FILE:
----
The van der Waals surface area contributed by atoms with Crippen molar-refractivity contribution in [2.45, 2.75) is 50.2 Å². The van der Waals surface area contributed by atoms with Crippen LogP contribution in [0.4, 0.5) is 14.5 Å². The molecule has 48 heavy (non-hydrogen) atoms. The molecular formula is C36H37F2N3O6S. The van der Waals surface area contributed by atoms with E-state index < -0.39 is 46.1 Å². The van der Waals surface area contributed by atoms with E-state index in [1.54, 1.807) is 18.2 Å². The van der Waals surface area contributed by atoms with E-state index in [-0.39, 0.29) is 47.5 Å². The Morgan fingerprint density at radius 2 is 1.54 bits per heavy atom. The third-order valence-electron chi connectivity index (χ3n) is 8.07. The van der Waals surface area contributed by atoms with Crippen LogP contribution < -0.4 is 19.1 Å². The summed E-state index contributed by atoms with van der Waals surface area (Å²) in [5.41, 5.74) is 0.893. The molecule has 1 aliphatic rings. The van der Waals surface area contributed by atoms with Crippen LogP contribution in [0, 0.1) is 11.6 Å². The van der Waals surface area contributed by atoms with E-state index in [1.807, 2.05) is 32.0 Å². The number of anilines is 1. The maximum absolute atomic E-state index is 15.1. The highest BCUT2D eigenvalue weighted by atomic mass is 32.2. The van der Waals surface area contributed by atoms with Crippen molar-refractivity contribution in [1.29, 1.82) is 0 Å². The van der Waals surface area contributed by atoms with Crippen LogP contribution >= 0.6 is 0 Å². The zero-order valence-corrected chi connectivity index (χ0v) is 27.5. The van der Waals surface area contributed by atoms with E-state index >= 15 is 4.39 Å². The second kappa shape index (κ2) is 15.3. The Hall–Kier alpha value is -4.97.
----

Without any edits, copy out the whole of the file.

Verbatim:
The van der Waals surface area contributed by atoms with Crippen molar-refractivity contribution in [2.45, 2.75) is 50.2 Å². The van der Waals surface area contributed by atoms with Crippen LogP contribution in [0.4, 0.5) is 14.5 Å². The molecule has 48 heavy (non-hydrogen) atoms. The molecular formula is C36H37F2N3O6S. The van der Waals surface area contributed by atoms with E-state index < -0.39 is 46.1 Å². The van der Waals surface area contributed by atoms with E-state index in [1.54, 1.807) is 18.2 Å². The van der Waals surface area contributed by atoms with E-state index in [-0.39, 0.29) is 47.5 Å². The Morgan fingerprint density at radius 2 is 1.54 bits per heavy atom. The third-order valence-electron chi connectivity index (χ3n) is 8.07. The van der Waals surface area contributed by atoms with Crippen LogP contribution < -0.4 is 19.1 Å². The summed E-state index contributed by atoms with van der Waals surface area (Å²) in [5.41, 5.74) is 0.893. The molecule has 1 aliphatic rings. The van der Waals surface area contributed by atoms with Crippen LogP contribution in [0, 0.1) is 11.6 Å². The van der Waals surface area contributed by atoms with E-state index in [1.807, 2.05) is 32.0 Å². The number of anilines is 1. The maximum absolute atomic E-state index is 15.1. The highest BCUT2D eigenvalue weighted by atomic mass is 32.2. The van der Waals surface area contributed by atoms with Crippen molar-refractivity contribution in [1.29, 1.82) is 0 Å². The van der Waals surface area contributed by atoms with Crippen LogP contribution >= 0.6 is 0 Å². The zero-order valence-corrected chi connectivity index (χ0v) is 27.5. The van der Waals surface area contributed by atoms with E-state index >= 15 is 4.39 Å². The second kappa shape index (κ2) is 15.3. The Hall–Kier alpha value is -4.97.